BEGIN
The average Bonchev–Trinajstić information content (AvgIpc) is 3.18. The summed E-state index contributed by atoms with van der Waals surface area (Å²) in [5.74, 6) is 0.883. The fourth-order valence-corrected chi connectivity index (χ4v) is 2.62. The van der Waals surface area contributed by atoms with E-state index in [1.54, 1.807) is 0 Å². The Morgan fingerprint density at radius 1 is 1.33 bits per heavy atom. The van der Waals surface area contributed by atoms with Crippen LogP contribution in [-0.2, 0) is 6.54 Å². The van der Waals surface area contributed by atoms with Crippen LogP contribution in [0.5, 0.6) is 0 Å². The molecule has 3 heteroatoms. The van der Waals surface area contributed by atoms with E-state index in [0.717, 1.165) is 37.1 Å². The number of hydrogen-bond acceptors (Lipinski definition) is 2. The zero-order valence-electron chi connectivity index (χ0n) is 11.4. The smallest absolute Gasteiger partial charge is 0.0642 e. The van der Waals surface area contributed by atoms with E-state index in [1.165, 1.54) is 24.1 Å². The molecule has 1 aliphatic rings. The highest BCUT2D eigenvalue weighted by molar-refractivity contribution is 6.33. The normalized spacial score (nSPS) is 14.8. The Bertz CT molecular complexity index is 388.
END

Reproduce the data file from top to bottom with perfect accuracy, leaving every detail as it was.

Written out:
The average Bonchev–Trinajstić information content (AvgIpc) is 3.18. The summed E-state index contributed by atoms with van der Waals surface area (Å²) in [5.74, 6) is 0.883. The fourth-order valence-corrected chi connectivity index (χ4v) is 2.62. The van der Waals surface area contributed by atoms with E-state index in [1.54, 1.807) is 0 Å². The Morgan fingerprint density at radius 1 is 1.33 bits per heavy atom. The van der Waals surface area contributed by atoms with Crippen LogP contribution in [-0.2, 0) is 6.54 Å². The van der Waals surface area contributed by atoms with Crippen LogP contribution in [0.5, 0.6) is 0 Å². The molecule has 3 heteroatoms. The van der Waals surface area contributed by atoms with E-state index in [0.717, 1.165) is 37.1 Å². The number of hydrogen-bond acceptors (Lipinski definition) is 2. The zero-order valence-electron chi connectivity index (χ0n) is 11.4. The smallest absolute Gasteiger partial charge is 0.0642 e. The van der Waals surface area contributed by atoms with E-state index in [1.165, 1.54) is 24.1 Å². The molecule has 1 aliphatic rings. The highest BCUT2D eigenvalue weighted by molar-refractivity contribution is 6.33. The normalized spacial score (nSPS) is 14.8. The Bertz CT molecular complexity index is 388.